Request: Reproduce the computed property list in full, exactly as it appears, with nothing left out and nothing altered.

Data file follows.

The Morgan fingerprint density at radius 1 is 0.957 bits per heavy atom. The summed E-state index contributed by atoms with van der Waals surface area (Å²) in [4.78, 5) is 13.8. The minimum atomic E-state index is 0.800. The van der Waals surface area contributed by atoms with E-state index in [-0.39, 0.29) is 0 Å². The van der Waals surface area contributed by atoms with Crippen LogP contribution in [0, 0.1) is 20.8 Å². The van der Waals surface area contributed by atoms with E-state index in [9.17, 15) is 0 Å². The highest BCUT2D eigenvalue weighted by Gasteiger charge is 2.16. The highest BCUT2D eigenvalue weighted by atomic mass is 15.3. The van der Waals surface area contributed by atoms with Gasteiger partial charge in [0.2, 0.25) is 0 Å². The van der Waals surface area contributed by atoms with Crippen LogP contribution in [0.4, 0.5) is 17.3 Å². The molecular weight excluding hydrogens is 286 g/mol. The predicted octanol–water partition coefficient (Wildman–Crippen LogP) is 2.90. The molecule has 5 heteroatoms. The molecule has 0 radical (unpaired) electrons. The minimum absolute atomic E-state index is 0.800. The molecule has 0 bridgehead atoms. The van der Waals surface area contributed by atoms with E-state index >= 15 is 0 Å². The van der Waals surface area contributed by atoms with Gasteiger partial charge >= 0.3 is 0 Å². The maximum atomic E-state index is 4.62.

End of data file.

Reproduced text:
The Morgan fingerprint density at radius 1 is 0.957 bits per heavy atom. The summed E-state index contributed by atoms with van der Waals surface area (Å²) in [4.78, 5) is 13.8. The minimum atomic E-state index is 0.800. The van der Waals surface area contributed by atoms with E-state index in [-0.39, 0.29) is 0 Å². The van der Waals surface area contributed by atoms with Crippen LogP contribution in [0, 0.1) is 20.8 Å². The van der Waals surface area contributed by atoms with E-state index in [9.17, 15) is 0 Å². The highest BCUT2D eigenvalue weighted by Gasteiger charge is 2.16. The highest BCUT2D eigenvalue weighted by atomic mass is 15.3. The van der Waals surface area contributed by atoms with Gasteiger partial charge in [0.2, 0.25) is 0 Å². The van der Waals surface area contributed by atoms with Crippen LogP contribution in [0.4, 0.5) is 17.3 Å². The molecular weight excluding hydrogens is 286 g/mol. The predicted octanol–water partition coefficient (Wildman–Crippen LogP) is 2.90. The molecule has 5 heteroatoms. The molecule has 0 radical (unpaired) electrons. The minimum absolute atomic E-state index is 0.800. The molecule has 0 bridgehead atoms. The van der Waals surface area contributed by atoms with E-state index >= 15 is 0 Å². The van der Waals surface area contributed by atoms with Gasteiger partial charge >= 0.3 is 0 Å². The maximum atomic E-state index is 4.62.